The number of times I have been told that and it has never happened. If my sensory kid is struggling, eating is just an extra struggle so they don’t. Simple as that. And yes they are hungry I can hear they are hungry and sometimes they go days, but if they are struggling in their sensory world eating is just not one of the things that helps to calm them, it can stress them out even further.
So for me that phrase bites and because of that I don’t normally talk about this side of things, except to a few close friends, because it is tough on our family and then having other people just negate how hard it is by saying casually “when they are hungry they will eat” feels like a slap in the face.
The only thing that actually helps is listening to the kid who is struggling. We hibernate, give them the space away from the outside world and all that stimulation. It is tough going because most people don’t get it. Most people still don’t understanding how challenging it can be for sensory families and how what seems like something so irrelevant to them can be something massive for a sensory kid. Most people also don’t get that sometimes there is a delayed response time, so a challenging event may happen but it takes the kids some time to process it and so often the effect is delayed.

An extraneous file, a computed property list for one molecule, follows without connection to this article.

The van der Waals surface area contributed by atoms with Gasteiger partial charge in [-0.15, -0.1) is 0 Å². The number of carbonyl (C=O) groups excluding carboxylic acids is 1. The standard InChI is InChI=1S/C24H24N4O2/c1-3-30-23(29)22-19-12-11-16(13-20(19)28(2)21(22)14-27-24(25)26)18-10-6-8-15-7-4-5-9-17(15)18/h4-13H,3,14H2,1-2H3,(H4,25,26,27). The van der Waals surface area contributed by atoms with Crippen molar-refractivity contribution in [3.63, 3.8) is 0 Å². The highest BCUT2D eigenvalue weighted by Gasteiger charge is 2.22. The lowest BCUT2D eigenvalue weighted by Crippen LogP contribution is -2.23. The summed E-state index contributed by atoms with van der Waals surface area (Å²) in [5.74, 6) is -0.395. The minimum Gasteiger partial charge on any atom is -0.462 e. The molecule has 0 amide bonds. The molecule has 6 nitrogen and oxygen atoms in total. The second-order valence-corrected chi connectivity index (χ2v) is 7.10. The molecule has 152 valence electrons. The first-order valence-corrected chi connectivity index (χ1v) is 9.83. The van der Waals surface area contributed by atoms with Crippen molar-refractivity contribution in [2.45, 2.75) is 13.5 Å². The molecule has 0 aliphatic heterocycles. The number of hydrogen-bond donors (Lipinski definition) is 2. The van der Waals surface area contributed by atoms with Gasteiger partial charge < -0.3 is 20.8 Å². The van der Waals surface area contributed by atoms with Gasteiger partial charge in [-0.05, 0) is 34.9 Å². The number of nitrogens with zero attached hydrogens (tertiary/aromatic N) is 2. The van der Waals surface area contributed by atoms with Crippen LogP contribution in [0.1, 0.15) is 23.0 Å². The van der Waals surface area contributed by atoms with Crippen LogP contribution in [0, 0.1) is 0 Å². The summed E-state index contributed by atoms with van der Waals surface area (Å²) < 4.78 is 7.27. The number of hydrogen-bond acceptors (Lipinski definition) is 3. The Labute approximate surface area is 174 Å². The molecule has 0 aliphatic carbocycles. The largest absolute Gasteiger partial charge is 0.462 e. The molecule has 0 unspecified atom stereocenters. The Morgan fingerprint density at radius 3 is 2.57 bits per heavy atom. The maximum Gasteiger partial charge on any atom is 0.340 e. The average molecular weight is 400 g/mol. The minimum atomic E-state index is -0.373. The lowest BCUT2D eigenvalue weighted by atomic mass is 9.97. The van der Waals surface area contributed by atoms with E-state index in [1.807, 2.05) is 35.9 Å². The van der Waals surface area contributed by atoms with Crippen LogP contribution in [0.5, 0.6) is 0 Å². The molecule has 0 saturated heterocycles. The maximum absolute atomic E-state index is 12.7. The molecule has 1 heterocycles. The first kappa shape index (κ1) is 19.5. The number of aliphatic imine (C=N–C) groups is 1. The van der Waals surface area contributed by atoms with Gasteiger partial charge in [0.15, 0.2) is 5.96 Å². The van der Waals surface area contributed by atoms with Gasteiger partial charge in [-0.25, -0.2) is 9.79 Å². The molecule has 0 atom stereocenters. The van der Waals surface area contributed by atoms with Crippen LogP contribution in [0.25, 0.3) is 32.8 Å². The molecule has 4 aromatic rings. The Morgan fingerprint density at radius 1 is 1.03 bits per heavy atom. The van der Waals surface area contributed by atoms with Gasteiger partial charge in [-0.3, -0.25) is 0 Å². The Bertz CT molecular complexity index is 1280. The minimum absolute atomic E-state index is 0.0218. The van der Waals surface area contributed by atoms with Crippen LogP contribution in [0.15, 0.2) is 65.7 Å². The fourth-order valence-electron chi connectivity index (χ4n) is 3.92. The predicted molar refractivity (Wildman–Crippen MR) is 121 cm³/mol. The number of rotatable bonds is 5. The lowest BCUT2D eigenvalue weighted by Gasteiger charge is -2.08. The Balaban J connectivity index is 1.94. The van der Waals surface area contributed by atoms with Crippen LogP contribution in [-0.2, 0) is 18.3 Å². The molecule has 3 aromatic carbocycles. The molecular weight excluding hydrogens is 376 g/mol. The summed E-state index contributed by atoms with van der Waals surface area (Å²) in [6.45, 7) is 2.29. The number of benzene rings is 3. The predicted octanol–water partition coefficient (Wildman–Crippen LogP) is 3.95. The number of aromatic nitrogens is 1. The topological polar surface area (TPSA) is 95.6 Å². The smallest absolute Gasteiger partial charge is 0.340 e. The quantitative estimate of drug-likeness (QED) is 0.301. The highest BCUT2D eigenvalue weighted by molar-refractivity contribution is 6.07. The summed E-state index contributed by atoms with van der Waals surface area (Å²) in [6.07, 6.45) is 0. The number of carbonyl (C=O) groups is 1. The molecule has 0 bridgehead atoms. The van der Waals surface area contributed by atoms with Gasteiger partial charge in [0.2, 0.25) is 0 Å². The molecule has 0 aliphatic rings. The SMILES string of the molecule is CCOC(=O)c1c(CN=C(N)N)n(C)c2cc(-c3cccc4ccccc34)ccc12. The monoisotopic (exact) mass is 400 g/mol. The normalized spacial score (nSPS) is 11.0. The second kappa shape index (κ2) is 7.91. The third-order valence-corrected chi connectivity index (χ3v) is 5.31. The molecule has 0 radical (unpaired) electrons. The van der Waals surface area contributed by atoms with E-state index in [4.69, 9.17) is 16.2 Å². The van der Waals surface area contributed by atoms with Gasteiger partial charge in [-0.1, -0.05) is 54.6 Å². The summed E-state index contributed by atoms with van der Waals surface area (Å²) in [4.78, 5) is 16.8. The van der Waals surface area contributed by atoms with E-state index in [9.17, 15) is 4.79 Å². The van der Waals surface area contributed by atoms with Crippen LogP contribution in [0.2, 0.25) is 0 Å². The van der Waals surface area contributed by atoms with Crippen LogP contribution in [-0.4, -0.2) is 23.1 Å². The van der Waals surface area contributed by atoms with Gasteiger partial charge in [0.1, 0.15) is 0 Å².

Last week was rough, this weekend has still been challenging. It often feels like 1 step forward and then 3 steps backwards (but I know it’s not). We have been here before and I know we will be here again but still it is hard not to doubt what we know, in the noise of the outside world trying to tell you stuff that you know does not work for your sensory kids it is still hard to shut it out.
If you doubt it I can say 11 years on without a shadow of a doubt – when my sensory kid is struggling she does not eat. She will be hungry but until she manages to unwind, process what is causing the overload she will not eat. Trying to force her to eat does not work – she will just bring it up. Going to dieticians does not work, they don’t get the sensory side. Occupational therapy helps (we have done it for years). Giving them time in a safe calm environment helps. It is still one of those sensory challenges that hits hardest for us.